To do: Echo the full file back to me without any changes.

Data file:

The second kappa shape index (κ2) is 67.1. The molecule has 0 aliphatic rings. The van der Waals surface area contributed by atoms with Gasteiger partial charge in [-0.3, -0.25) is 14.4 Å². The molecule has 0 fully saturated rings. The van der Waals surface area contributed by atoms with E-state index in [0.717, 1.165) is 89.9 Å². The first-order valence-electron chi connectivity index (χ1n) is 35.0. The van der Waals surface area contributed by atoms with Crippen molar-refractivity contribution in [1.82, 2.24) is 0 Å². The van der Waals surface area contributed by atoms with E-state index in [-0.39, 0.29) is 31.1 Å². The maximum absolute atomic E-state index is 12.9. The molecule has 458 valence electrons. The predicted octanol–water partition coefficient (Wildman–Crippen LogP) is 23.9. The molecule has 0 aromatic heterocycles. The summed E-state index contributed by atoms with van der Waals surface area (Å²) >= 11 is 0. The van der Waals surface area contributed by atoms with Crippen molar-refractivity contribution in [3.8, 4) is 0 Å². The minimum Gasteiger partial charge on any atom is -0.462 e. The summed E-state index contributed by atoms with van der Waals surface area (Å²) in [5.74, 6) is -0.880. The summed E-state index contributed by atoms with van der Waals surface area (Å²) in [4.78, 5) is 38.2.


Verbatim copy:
The second kappa shape index (κ2) is 67.1. The molecule has 0 aliphatic rings. The van der Waals surface area contributed by atoms with Gasteiger partial charge in [-0.3, -0.25) is 14.4 Å². The molecule has 0 fully saturated rings. The van der Waals surface area contributed by atoms with E-state index in [0.717, 1.165) is 89.9 Å². The first-order valence-electron chi connectivity index (χ1n) is 35.0. The van der Waals surface area contributed by atoms with Crippen molar-refractivity contribution in [1.82, 2.24) is 0 Å². The van der Waals surface area contributed by atoms with E-state index in [-0.39, 0.29) is 31.1 Å². The maximum absolute atomic E-state index is 12.9. The molecule has 458 valence electrons. The predicted octanol–water partition coefficient (Wildman–Crippen LogP) is 23.9. The molecule has 0 aromatic heterocycles. The summed E-state index contributed by atoms with van der Waals surface area (Å²) >= 11 is 0. The van der Waals surface area contributed by atoms with Crippen molar-refractivity contribution in [3.8, 4) is 0 Å². The minimum Gasteiger partial charge on any atom is -0.462 e. The summed E-state index contributed by atoms with van der Waals surface area (Å²) in [5.74, 6) is -0.880. The summed E-state index contributed by atoms with van der Waals surface area (Å²) in [4.78, 5) is 38.2.